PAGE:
October 9, 2019
From September 27 to October 3, the fall crew conducted the 28th annual Farallonathon, the Southeast Farallon Island rendition of Point Blue’s annual Bird-a-thon fundraiser. Farallonathon was established in 1992 to highlight vertebrate diversity on the island while showcasing many of the fall wildlife monitoring programs. Points are awarded for each unique species of bird, marine mammal, bat, fish, salamander, dragonfly and butterfly throughout the week. Rare bird species that are, or at one time were, reviewed by the California Bird Records Committee (CBRC) receive five point and new species for the island are awarded ten points. Shark attacks earn five points.
Day 1: We awoke to favorable weather conditions for attracting migrant landbirds – slow winds, overcast skies and visibility that didn’t reach the mainland. While eating breakfast, we noticed a peculiar looking vireo with a long, thick bill. After a few minutes of searching outside a Yellow-green Vireo was found in the Lavatera, a CBRC review species worth 5 points. Other highlights included Bank Swallow, Townsend’s Solitare, Magnolia Warbler, Hermit Warbler, Blackpoll Warbler, Nashville Warbler, and Lark Sparrow. Later that morning we counted three species of sulids (Northern Gannet, Brown Booby and an immature Blue-footed Booby) on Sugarloaf that earned 15 additional points, since all are CBRC birds.
Running total: 9 (breeding birds) + 5 (pinnipeds) + 2 (cetaceans) + 2 (insects) + 52 (migrants) + 20 (CBRC review birds) = 90 Points
Day 2: The skies cleared and winds increased to 35 knots, making our second day much less favorable than our first. Despite the heavy winds, we found two new species for the count: a Pectoral Sandpiper on Mussel Flat, and a Long-tailed Jaeger seen during the afternoon seawatch. Other highlights included Townsend’s Warbler, Blackpoll Warbler, Wilson’s Warbler, Chipping Sparrow, Western Meadowlark, and Purple Finch.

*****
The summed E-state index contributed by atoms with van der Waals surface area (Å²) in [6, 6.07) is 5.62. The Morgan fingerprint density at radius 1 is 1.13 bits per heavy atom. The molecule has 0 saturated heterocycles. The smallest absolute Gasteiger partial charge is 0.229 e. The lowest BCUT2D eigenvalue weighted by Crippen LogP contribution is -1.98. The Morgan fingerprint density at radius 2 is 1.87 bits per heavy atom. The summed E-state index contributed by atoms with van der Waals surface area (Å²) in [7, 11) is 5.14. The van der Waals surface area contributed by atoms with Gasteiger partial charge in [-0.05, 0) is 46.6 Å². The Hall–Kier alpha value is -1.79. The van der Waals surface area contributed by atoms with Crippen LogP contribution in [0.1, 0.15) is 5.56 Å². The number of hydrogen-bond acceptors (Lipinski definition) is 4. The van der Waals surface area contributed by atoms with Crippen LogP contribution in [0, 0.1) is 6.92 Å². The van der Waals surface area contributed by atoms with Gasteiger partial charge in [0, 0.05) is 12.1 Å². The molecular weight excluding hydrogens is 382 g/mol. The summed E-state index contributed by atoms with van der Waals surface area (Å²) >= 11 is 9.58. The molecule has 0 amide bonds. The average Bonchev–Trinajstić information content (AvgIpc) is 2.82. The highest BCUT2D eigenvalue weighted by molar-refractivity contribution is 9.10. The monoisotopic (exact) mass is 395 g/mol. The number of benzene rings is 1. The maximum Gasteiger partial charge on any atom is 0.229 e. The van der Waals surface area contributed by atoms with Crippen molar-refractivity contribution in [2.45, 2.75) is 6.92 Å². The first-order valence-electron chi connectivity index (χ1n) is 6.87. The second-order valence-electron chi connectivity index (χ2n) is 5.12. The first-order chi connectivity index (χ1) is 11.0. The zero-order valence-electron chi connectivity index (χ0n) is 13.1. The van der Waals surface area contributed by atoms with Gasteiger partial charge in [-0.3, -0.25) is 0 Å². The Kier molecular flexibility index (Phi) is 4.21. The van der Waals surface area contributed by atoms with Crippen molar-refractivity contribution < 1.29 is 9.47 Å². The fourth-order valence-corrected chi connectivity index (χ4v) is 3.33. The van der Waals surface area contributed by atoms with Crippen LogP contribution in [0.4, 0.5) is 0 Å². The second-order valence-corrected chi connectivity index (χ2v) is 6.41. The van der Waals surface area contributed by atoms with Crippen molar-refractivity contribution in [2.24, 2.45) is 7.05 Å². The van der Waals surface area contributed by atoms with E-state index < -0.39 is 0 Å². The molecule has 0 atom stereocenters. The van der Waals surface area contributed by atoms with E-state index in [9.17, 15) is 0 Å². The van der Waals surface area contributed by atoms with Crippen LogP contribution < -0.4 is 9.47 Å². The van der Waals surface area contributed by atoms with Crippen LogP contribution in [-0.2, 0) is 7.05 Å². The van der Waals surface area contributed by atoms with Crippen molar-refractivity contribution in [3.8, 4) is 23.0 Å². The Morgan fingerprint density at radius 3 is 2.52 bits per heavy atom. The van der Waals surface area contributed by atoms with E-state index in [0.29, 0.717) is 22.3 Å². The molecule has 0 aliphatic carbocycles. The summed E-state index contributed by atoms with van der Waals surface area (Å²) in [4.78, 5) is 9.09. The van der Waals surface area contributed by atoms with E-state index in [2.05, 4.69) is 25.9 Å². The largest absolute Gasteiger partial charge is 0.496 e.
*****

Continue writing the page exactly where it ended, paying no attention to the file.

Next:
Running total: 90 points + 2 (new migrants) = 92 Points
Day 3: Winds dropped to a level which allowed a few landbirds to trickle in, but only three species were new for the count: Wilson’s Snipe, Anna’s Hummingbird, and Varied Thrush. Low tides granted John and Kurt access to Jewel Cave where they found Tidepool and Wooly Sculpins, both worth 1 point each.
Running total: 92 points + 3 (new migrants) + 2 (fishes) = 97 Points
Day 4: During breakfast, Pete radioed down to the house after discovering a Painted Bunting at the lighthouse, our second of the season and a CBRC review species worth five points! An hour or so later, a shark attack was spotted off Saddle Rock, earning another five points. The only other new species were the first Northern Fulmar of the season seen during seawatch, and a Least Flycatcher found in the Monterey pine in the afternoon.
Running total: 97 points + 7 (new migrants) + 5 (shark attack) = 109 Points
Day 5: Another shark attack near Middle Farallon raked in 5 points early on, followed by two Blue Whales that were spotted a few miles northwest of the island, earning another point. Six new species of birds were found throughout the day, but none were exceptionally rare. These included: Great Blue Heron, Ruddy Turnstone, Dunlin, Mourning Dove, Pacific-slope Flycatcher and Western Tanager. Other highlights included a Great Blue Heron with a strangely upturned bill, a Ruddy Turnstone, and Parasitic Jaeger.
Running total: 109 points + 6 (new migrants) + 1 (new whale) + 5 (shark attack) = 121 Points
Day 6: Only two new species were found, A Sharp-shinned Hawk and a Western Pygmy-blue (Our second butterfly of the count after Painted Lady). Other highlights included continuing Marbled Godwit, Say’s Phoebe, Rock Wren, and Lesser Goldfinch.
Running total: 121 points + 1 (new migrant) = 1 (butterfly) = 123 Points
Day 7: Our final day brought in a total of 5 more points. Four points came from new bird sightings, including Cackling Goose, Greater Yellowlegs, Barn Owl (captured on our trail camera), and THREE South Polar Skuas that whipped past the island during the afternoon seawatch. John also discovered a Farallon Camel Cricket during Ashy Storm-Petrel nestling monitoring, which is endemic to the island and worth a single point.
Running total: 123 points + 4 (new migrant) + 1 (cricket). That brings the final total for the 28th annual Farallonathon to 128 points, second to last place across all years. The only Farallonathon with fewer points was in 2017 with a total of 122 points. In general, the weather for much of the week was unfavorable for songbird migration and the results were disappointing. But, the Farallonathon was still a success and highlighted the amazing birds and other wildlife that can be found at the Farallon Islands.
Although the Farallonathon is finished for this year, you can still support Point Blue and the Farallon Program. Visit our Farallonathon page to donate and check out our website for more information and links to our other work.